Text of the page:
All wet: How NYC must adapt to a future of extreme flooding
Commuters walk into a flooded 3rd Avenue/ 149th Street subway station and disrupted service due to extremely heavy rainfall from the remnants of Hurricane Ida on Sept. 2, 2021, in New York City. - David Dee Delgado/Getty Images North America/TNS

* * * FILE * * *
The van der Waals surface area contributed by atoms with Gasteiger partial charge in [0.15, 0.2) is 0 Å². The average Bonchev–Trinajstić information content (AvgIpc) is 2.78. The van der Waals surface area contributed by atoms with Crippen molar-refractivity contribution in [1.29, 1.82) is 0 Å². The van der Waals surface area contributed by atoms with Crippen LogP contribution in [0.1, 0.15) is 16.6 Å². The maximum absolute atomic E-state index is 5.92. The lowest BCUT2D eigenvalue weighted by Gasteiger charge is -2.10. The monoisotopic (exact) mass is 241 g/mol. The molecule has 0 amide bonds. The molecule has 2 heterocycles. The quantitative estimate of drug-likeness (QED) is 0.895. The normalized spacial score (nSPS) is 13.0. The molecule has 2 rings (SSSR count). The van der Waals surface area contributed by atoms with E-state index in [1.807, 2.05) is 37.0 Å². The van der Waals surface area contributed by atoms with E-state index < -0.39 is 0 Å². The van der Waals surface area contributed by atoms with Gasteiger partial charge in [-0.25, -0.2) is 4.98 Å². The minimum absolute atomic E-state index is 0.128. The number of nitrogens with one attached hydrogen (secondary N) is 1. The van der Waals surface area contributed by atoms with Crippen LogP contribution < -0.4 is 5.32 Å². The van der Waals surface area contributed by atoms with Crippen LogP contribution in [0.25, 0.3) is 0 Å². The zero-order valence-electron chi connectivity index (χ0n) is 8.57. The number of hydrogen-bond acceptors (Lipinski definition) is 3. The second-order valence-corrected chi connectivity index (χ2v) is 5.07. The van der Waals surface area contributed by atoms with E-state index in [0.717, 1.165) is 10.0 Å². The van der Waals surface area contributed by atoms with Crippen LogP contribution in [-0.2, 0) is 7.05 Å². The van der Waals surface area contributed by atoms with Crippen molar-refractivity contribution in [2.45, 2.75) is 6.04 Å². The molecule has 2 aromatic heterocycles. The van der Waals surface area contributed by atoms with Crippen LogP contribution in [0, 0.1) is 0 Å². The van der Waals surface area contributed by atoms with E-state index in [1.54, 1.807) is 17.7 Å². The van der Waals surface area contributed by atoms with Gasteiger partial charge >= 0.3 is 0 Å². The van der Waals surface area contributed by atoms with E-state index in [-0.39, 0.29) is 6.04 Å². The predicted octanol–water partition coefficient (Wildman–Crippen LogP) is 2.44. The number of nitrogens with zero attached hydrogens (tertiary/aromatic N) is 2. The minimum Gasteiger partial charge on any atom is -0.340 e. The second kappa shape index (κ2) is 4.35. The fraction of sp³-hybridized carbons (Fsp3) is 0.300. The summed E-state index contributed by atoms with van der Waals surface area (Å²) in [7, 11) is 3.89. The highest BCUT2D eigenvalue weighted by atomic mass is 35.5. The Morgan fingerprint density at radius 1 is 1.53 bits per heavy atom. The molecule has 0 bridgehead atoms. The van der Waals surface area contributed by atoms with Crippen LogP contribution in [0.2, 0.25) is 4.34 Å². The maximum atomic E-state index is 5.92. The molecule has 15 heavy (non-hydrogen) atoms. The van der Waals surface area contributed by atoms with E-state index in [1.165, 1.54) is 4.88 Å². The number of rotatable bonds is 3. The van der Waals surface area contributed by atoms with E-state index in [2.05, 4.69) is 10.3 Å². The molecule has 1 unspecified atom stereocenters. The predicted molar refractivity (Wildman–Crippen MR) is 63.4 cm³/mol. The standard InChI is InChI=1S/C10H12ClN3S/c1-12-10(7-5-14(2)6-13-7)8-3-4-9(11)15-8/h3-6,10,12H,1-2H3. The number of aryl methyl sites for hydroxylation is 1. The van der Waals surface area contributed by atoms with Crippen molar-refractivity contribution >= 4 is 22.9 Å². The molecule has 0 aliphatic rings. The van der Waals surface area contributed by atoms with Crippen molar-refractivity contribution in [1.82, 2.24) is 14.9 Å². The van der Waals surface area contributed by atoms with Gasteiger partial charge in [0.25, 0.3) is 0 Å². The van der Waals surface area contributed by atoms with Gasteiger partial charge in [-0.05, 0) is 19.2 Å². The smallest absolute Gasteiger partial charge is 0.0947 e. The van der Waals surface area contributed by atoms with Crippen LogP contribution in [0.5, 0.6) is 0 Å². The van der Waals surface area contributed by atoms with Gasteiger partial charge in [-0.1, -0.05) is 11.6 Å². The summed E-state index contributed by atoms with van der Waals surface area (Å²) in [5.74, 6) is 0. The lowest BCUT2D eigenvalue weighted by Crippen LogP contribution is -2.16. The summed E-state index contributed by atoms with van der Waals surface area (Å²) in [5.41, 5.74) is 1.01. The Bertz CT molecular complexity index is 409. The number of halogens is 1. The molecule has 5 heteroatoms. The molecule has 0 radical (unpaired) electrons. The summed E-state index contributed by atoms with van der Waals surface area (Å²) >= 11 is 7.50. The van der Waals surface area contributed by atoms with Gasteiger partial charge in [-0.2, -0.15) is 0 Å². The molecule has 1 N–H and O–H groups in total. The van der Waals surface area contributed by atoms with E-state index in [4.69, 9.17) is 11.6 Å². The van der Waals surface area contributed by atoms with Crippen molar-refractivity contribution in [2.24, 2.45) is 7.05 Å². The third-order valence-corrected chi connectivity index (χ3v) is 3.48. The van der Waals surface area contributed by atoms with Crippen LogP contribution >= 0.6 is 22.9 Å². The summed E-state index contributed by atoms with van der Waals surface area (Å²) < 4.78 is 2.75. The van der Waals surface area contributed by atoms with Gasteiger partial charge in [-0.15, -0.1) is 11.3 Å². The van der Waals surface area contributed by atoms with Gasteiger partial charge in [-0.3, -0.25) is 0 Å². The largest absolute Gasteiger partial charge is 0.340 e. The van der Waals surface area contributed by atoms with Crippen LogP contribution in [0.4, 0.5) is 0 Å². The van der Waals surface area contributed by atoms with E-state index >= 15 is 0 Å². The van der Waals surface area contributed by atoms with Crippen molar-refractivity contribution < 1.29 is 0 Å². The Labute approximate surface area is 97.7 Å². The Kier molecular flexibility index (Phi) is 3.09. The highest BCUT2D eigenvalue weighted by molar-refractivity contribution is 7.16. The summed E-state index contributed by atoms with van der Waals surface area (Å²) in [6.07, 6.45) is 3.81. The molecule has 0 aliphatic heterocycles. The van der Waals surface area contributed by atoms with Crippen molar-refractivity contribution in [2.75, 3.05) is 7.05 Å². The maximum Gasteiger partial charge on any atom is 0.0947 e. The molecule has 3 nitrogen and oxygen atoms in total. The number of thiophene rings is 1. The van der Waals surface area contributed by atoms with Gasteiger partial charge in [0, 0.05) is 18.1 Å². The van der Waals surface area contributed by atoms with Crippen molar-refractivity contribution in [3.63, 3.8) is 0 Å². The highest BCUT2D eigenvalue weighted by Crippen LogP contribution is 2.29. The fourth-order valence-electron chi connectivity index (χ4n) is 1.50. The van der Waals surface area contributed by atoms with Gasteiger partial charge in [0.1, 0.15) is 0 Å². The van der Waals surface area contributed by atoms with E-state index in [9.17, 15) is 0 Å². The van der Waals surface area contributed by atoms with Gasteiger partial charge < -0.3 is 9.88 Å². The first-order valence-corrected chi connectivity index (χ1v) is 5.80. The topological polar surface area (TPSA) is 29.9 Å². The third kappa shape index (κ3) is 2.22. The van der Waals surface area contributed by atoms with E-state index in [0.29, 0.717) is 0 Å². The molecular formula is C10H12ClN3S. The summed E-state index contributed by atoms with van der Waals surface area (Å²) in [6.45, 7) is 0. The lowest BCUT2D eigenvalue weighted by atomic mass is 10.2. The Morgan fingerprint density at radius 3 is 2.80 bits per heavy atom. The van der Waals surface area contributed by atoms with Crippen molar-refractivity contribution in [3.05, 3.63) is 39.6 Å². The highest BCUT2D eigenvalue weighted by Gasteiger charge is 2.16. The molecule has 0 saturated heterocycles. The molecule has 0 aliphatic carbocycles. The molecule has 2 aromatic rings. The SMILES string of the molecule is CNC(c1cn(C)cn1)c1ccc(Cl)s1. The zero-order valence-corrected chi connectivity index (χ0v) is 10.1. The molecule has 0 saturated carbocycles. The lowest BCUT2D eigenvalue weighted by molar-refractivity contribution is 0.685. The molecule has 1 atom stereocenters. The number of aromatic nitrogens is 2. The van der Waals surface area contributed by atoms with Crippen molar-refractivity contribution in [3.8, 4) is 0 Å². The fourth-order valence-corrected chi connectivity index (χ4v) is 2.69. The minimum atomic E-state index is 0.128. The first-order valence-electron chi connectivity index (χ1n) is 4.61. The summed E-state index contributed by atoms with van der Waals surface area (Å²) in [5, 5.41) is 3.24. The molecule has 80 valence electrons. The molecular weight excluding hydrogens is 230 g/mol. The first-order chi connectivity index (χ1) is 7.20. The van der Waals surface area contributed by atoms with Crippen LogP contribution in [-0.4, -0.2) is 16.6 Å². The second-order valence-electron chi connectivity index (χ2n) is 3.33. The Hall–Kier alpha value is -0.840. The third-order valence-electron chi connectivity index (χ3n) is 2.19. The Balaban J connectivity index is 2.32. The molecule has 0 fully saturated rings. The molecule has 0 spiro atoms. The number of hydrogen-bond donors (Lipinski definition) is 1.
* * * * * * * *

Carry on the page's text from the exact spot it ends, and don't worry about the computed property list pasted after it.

As refreshing as it was to see New York Gov. Kathy Hochul and NYC Mayor Bill de Blasio standing shoulder to shoulder to commit to attacking a problem (OK, not exactly shoulder to shoulder; he’s 6-foot-5 and she’s not), it’s way too late for either the city or state to do anything about the catastrophic flooding that drenched New York Wednesday night, killing more than a dozen people, crippling the subways and destroying untold amounts of property. The necessary tasks now are drying out and assessing the damage, followed in short order by marshaling all the resources available from the federal ...